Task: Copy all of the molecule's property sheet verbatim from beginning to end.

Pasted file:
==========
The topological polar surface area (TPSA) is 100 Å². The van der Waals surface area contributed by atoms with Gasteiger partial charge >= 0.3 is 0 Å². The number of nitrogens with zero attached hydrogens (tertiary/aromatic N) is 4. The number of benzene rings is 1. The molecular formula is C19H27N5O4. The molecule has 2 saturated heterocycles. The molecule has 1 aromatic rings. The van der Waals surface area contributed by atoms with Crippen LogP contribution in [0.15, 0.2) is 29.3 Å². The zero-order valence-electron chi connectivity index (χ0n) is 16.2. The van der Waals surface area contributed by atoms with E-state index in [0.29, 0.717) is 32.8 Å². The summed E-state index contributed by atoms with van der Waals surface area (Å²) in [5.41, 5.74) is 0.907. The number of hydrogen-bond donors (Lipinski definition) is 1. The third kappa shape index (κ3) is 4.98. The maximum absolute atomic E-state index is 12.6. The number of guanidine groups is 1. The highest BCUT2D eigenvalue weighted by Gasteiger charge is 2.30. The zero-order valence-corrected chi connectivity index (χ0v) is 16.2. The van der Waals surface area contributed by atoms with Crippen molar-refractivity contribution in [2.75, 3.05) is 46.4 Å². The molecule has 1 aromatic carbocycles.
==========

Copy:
The topological polar surface area (TPSA) is 100 Å². The van der Waals surface area contributed by atoms with Gasteiger partial charge >= 0.3 is 0 Å². The number of nitrogens with zero attached hydrogens (tertiary/aromatic N) is 4. The number of benzene rings is 1. The molecular formula is C19H27N5O4. The molecule has 2 saturated heterocycles. The molecule has 1 aromatic rings. The van der Waals surface area contributed by atoms with Crippen LogP contribution in [0.15, 0.2) is 29.3 Å². The zero-order valence-electron chi connectivity index (χ0n) is 16.2. The van der Waals surface area contributed by atoms with E-state index in [0.29, 0.717) is 32.8 Å². The summed E-state index contributed by atoms with van der Waals surface area (Å²) in [5.41, 5.74) is 0.907. The number of hydrogen-bond donors (Lipinski definition) is 1. The third kappa shape index (κ3) is 4.98. The maximum absolute atomic E-state index is 12.6. The number of guanidine groups is 1. The highest BCUT2D eigenvalue weighted by Gasteiger charge is 2.30. The zero-order valence-corrected chi connectivity index (χ0v) is 16.2. The van der Waals surface area contributed by atoms with Crippen molar-refractivity contribution in [2.75, 3.05) is 46.4 Å². The molecule has 1 aromatic carbocycles.